Bloody Elle is a musical love story told through the musical talent of writer, composer and performer Lauryn Redding who plays the title character Elle.
At the heart of the story is the blossoming romance between two young girls grappling with their feelings and circumstances which tugs at your heartstrings. Set to an original score, the simple yet powerful songs from Elle’s perspective were sincere and emotional, making the audience also feel the weight of the feelings Lauryn portrays.
The show opens with a prologue song about hating prologues in a northern, charming voice with plenty of knowing winks to the audience who respond enthusiastically, smashing through the fourth wall. This set up the expectations for the story, we are part of the experience and encouraged to join in as such.
Upon seeing the music looping station, you would be forgiven for assuming the entire show was going to be filled by that genre of music but will then be pleasantly surprised by the range and mix of scores and instruments used to convey the feeling of the moment thanks to Sound Designer Alexandra Faye Braithwaite.
Elle is a confident charming girl who relishes in sharing her perspective on her life in her northern hometown and is very content getting by working in the ‘Chip and Dip’, living in a high rise and playing music whenever she can. This all comes crashing down when we are introduced to Eve, also played by Lauryn, Elle’s opposite in every way. Elle translates these new strange feelings into music, the only thing she really understands, hitting notes you would expect on a West End play. The song ‘Stop the World’ is particularly electric with meaning and emotion.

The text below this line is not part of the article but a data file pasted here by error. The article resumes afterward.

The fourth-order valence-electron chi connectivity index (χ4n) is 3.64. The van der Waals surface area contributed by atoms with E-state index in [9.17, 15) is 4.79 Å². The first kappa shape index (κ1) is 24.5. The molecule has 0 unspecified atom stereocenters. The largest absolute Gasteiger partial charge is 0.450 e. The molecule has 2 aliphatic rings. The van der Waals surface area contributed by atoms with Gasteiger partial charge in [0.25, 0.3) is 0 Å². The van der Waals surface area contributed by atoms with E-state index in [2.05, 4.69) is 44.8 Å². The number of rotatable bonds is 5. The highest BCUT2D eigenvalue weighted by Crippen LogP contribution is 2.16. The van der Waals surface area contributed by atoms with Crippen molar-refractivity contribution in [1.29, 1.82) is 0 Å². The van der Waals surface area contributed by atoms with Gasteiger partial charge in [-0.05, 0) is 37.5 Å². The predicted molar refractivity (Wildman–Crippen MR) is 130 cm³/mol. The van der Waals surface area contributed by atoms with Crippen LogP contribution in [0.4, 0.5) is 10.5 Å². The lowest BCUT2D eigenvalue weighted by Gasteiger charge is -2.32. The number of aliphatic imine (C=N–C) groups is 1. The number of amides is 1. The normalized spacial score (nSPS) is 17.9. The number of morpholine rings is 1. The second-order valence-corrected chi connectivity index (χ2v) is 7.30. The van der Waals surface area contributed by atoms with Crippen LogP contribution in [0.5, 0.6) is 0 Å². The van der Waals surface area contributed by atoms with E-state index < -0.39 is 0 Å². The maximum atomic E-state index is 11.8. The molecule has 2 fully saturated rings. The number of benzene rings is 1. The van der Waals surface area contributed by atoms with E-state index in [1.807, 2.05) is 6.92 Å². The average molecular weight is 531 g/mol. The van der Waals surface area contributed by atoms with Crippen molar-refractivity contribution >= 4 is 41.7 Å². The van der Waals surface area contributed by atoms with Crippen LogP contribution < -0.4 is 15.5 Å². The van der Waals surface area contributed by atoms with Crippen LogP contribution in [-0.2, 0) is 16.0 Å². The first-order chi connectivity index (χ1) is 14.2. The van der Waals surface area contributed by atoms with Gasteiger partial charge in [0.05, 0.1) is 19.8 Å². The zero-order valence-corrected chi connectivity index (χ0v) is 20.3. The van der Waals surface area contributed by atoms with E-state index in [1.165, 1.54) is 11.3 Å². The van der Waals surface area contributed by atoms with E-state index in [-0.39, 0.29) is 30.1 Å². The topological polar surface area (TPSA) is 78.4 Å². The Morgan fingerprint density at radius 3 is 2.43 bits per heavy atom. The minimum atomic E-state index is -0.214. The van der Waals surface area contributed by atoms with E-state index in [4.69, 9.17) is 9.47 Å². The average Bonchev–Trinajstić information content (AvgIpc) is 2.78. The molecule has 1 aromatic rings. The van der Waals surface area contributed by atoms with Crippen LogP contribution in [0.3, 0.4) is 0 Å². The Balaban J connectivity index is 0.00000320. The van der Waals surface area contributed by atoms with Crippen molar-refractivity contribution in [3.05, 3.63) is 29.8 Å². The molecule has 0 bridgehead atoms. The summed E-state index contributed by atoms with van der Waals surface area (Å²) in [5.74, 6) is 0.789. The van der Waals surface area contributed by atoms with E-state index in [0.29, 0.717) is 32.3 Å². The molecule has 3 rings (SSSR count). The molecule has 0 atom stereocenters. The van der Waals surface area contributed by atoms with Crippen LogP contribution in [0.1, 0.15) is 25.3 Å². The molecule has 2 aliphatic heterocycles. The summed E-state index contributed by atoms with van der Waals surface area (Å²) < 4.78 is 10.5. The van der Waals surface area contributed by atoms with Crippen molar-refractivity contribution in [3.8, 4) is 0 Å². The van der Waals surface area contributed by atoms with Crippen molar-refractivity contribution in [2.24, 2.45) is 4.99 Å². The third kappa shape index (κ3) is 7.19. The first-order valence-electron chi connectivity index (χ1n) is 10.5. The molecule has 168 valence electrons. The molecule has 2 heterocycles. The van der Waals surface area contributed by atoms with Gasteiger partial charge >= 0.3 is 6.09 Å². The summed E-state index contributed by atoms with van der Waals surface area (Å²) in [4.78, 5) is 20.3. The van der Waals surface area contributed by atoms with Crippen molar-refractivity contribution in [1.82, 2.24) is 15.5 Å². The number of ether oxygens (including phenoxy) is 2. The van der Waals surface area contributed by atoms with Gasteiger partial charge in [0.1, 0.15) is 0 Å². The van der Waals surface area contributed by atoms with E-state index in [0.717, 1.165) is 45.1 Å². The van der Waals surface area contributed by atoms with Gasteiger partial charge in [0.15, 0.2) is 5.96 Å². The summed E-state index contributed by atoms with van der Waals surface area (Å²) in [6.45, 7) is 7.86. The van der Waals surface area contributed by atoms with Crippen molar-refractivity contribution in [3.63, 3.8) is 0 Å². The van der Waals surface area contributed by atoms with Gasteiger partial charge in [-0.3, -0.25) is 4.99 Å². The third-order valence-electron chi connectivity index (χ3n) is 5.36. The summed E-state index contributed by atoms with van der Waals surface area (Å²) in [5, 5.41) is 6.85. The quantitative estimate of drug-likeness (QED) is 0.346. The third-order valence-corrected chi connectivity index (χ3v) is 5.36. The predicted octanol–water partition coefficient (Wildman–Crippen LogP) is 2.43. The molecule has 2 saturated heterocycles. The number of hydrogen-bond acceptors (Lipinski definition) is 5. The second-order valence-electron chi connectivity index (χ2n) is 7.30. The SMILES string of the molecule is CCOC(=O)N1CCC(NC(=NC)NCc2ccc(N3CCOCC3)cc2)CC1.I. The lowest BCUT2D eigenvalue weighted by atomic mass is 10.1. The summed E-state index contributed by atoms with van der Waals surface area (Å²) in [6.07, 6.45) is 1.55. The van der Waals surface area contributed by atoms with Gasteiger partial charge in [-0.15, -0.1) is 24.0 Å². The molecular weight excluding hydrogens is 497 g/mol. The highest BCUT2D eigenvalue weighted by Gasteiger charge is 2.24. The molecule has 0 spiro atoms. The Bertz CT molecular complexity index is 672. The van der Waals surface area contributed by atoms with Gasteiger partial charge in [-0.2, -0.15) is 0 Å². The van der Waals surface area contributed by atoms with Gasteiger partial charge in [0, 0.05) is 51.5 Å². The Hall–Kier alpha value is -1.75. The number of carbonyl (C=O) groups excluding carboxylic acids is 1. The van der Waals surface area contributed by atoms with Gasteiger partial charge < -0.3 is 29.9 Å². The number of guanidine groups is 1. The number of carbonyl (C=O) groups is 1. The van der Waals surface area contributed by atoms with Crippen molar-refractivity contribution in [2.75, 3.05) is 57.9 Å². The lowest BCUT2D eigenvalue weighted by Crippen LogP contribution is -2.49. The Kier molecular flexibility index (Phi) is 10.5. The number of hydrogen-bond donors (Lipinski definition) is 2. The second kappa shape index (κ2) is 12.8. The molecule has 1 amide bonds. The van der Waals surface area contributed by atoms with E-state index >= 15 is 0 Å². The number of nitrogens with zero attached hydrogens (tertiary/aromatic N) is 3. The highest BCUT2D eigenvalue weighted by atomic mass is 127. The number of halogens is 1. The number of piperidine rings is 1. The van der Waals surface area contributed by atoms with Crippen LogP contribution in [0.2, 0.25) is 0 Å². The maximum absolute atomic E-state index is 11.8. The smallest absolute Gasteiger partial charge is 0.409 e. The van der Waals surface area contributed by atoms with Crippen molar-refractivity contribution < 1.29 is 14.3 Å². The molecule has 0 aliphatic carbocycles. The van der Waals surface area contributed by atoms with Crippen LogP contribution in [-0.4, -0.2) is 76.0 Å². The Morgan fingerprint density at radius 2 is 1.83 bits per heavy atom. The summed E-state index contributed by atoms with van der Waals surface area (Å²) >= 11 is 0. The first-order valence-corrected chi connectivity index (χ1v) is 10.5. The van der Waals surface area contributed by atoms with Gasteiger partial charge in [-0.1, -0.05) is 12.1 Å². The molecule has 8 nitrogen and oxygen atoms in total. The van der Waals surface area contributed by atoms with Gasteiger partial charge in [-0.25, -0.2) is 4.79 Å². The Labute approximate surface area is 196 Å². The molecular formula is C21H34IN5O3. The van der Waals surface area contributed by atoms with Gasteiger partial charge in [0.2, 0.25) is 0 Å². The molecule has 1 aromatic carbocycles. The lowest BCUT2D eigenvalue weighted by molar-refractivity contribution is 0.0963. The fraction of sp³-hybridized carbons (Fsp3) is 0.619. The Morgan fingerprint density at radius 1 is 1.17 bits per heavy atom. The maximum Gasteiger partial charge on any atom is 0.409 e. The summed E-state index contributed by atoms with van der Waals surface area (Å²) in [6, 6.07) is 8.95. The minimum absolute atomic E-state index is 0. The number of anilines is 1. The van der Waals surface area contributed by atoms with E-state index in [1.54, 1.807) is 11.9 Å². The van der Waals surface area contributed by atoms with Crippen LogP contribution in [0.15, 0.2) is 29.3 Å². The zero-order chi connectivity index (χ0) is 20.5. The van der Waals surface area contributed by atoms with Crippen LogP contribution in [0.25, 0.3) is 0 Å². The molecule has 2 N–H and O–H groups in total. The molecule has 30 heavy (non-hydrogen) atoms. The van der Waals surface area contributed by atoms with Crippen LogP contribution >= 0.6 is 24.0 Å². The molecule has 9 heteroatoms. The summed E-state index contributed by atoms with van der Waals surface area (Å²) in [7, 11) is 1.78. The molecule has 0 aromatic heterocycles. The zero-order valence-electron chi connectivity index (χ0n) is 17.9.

Lauryn manages to singlehandedly whizz through a carousel of characters including her mum, Welsh boss, laddy love rival, best mate, popular girl and of course her own love interest, posh Eve, bringing to life different funny personalities and accents to match. The settings are visually told through the smoothly crafted lighting designer Mark Distin Webster who is able to jump between the warm orange glow of a sunset, a bowling alley party or the inner feelings of Elle.
Every inch of the stage is used to Lauryn’s advantage, even with such a small space designed by Amanda Stoodley, we are able to withhold our disbelief and immerse ourselves into the different backdrops where the blossoming romance plays out.
Music, spoken word and light all work effortlessly together to transport the audience back to the highs and lows of first love, touching on topics such as class, systemic homophobia and young dreams.
Although Bloody Elle followed the expected story beats of a British LGBTQ+ romance, it was well-thought out and staged by Director Bryony Shanahan, and portrayed a realistic earnest exploration of love many of us can relate to all too well.